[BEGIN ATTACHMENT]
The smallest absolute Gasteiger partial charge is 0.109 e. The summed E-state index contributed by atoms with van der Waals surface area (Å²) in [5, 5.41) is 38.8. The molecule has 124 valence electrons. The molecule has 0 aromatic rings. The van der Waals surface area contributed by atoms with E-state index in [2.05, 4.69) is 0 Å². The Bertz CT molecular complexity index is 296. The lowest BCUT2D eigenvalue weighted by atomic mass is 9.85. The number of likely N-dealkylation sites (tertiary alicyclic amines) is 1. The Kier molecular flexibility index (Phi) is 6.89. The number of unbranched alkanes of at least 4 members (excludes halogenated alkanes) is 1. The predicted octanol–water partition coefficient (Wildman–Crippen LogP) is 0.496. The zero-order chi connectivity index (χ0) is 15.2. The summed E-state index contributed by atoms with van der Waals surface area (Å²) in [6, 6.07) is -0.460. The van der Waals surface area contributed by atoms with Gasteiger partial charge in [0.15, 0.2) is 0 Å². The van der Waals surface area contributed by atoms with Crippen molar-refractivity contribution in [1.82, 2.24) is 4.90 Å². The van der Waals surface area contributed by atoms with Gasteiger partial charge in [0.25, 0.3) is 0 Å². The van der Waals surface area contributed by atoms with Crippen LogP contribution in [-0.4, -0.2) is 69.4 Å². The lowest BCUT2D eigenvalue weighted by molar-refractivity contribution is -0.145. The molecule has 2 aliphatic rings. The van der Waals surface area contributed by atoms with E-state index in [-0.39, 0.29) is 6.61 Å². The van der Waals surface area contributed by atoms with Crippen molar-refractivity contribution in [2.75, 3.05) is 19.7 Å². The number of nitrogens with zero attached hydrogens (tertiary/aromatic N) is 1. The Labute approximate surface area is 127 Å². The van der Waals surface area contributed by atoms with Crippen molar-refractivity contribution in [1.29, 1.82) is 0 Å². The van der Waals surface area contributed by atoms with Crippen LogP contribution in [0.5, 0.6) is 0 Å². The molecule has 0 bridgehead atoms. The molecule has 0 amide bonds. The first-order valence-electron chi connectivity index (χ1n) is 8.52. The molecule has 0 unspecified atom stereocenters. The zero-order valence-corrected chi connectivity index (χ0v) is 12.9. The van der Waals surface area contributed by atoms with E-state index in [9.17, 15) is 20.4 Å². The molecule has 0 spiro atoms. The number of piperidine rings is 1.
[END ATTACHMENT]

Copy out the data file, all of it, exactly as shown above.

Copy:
The smallest absolute Gasteiger partial charge is 0.109 e. The summed E-state index contributed by atoms with van der Waals surface area (Å²) in [5, 5.41) is 38.8. The molecule has 124 valence electrons. The molecule has 0 aromatic rings. The van der Waals surface area contributed by atoms with E-state index in [2.05, 4.69) is 0 Å². The Bertz CT molecular complexity index is 296. The lowest BCUT2D eigenvalue weighted by atomic mass is 9.85. The number of likely N-dealkylation sites (tertiary alicyclic amines) is 1. The Kier molecular flexibility index (Phi) is 6.89. The number of unbranched alkanes of at least 4 members (excludes halogenated alkanes) is 1. The predicted octanol–water partition coefficient (Wildman–Crippen LogP) is 0.496. The zero-order chi connectivity index (χ0) is 15.2. The summed E-state index contributed by atoms with van der Waals surface area (Å²) in [6, 6.07) is -0.460. The van der Waals surface area contributed by atoms with Gasteiger partial charge in [0.15, 0.2) is 0 Å². The van der Waals surface area contributed by atoms with Crippen molar-refractivity contribution in [1.82, 2.24) is 4.90 Å². The van der Waals surface area contributed by atoms with Gasteiger partial charge in [0.25, 0.3) is 0 Å². The van der Waals surface area contributed by atoms with Crippen LogP contribution in [-0.4, -0.2) is 69.4 Å². The lowest BCUT2D eigenvalue weighted by molar-refractivity contribution is -0.145. The molecule has 2 aliphatic rings. The van der Waals surface area contributed by atoms with E-state index in [-0.39, 0.29) is 6.61 Å². The van der Waals surface area contributed by atoms with Crippen molar-refractivity contribution in [2.75, 3.05) is 19.7 Å². The number of nitrogens with zero attached hydrogens (tertiary/aromatic N) is 1. The Labute approximate surface area is 127 Å². The van der Waals surface area contributed by atoms with Crippen molar-refractivity contribution in [1.29, 1.82) is 0 Å². The van der Waals surface area contributed by atoms with Crippen LogP contribution in [0.5, 0.6) is 0 Å². The molecule has 0 bridgehead atoms. The molecule has 0 amide bonds. The first-order valence-electron chi connectivity index (χ1n) is 8.52. The molecule has 0 unspecified atom stereocenters. The zero-order valence-corrected chi connectivity index (χ0v) is 12.9. The van der Waals surface area contributed by atoms with E-state index in [9.17, 15) is 20.4 Å². The molecule has 0 spiro atoms. The number of piperidine rings is 1.